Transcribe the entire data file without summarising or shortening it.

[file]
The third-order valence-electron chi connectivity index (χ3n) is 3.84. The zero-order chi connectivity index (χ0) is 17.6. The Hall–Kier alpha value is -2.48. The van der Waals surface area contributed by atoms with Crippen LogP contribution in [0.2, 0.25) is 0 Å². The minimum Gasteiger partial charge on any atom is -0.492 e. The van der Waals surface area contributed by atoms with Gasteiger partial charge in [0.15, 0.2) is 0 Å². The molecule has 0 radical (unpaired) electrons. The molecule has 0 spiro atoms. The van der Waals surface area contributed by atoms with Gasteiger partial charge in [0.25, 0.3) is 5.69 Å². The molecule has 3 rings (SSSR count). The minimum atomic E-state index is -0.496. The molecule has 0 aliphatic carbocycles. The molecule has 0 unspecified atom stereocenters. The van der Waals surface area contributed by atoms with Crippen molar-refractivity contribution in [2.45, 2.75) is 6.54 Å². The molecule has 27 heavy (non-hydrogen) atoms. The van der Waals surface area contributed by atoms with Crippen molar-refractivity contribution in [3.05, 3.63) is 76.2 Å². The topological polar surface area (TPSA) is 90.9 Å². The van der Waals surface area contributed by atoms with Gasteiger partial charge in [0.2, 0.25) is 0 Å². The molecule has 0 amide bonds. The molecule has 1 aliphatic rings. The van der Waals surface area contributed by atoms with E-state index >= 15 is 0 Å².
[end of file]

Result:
The third-order valence-electron chi connectivity index (χ3n) is 3.84. The zero-order chi connectivity index (χ0) is 17.6. The Hall–Kier alpha value is -2.48. The van der Waals surface area contributed by atoms with Crippen LogP contribution in [0.2, 0.25) is 0 Å². The minimum Gasteiger partial charge on any atom is -0.492 e. The van der Waals surface area contributed by atoms with Gasteiger partial charge in [0.15, 0.2) is 0 Å². The molecule has 0 radical (unpaired) electrons. The molecule has 0 spiro atoms. The van der Waals surface area contributed by atoms with Gasteiger partial charge in [0.25, 0.3) is 5.69 Å². The molecule has 3 rings (SSSR count). The minimum atomic E-state index is -0.496. The molecule has 0 aliphatic carbocycles. The molecule has 0 unspecified atom stereocenters. The van der Waals surface area contributed by atoms with Crippen molar-refractivity contribution in [2.45, 2.75) is 6.54 Å². The molecule has 27 heavy (non-hydrogen) atoms. The van der Waals surface area contributed by atoms with Crippen molar-refractivity contribution in [3.05, 3.63) is 76.2 Å². The topological polar surface area (TPSA) is 90.9 Å². The van der Waals surface area contributed by atoms with Gasteiger partial charge in [0.2, 0.25) is 0 Å². The molecule has 0 amide bonds. The molecule has 1 aliphatic rings. The van der Waals surface area contributed by atoms with E-state index >= 15 is 0 Å².